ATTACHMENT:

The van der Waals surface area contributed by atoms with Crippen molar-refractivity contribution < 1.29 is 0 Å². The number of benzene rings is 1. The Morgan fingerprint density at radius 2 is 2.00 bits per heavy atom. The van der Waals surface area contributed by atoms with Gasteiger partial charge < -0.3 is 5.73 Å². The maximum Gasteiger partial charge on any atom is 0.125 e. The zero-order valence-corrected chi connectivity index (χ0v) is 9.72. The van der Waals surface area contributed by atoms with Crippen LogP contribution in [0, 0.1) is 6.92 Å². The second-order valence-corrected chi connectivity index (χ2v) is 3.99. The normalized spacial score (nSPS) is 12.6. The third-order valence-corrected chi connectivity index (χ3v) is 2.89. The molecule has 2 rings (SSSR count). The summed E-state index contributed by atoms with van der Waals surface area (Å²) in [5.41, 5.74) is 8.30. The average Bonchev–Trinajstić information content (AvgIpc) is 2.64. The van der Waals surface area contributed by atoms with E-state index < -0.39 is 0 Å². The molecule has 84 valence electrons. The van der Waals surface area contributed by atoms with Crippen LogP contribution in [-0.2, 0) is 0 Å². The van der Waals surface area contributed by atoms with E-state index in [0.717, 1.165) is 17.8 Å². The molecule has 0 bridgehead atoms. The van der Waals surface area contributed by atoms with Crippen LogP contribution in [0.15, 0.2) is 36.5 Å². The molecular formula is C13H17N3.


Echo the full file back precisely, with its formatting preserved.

The van der Waals surface area contributed by atoms with Crippen molar-refractivity contribution < 1.29 is 0 Å². The number of benzene rings is 1. The Morgan fingerprint density at radius 2 is 2.00 bits per heavy atom. The van der Waals surface area contributed by atoms with Gasteiger partial charge < -0.3 is 5.73 Å². The maximum Gasteiger partial charge on any atom is 0.125 e. The zero-order valence-corrected chi connectivity index (χ0v) is 9.72. The van der Waals surface area contributed by atoms with Crippen LogP contribution in [0, 0.1) is 6.92 Å². The second-order valence-corrected chi connectivity index (χ2v) is 3.99. The normalized spacial score (nSPS) is 12.6. The third-order valence-corrected chi connectivity index (χ3v) is 2.89. The molecule has 2 rings (SSSR count). The summed E-state index contributed by atoms with van der Waals surface area (Å²) in [5.41, 5.74) is 8.30. The average Bonchev–Trinajstić information content (AvgIpc) is 2.64. The van der Waals surface area contributed by atoms with E-state index < -0.39 is 0 Å². The molecule has 84 valence electrons. The van der Waals surface area contributed by atoms with Crippen LogP contribution in [-0.2, 0) is 0 Å². The van der Waals surface area contributed by atoms with E-state index in [0.717, 1.165) is 17.8 Å². The molecule has 0 bridgehead atoms. The van der Waals surface area contributed by atoms with Crippen LogP contribution in [0.15, 0.2) is 36.5 Å². The molecular formula is C13H17N3.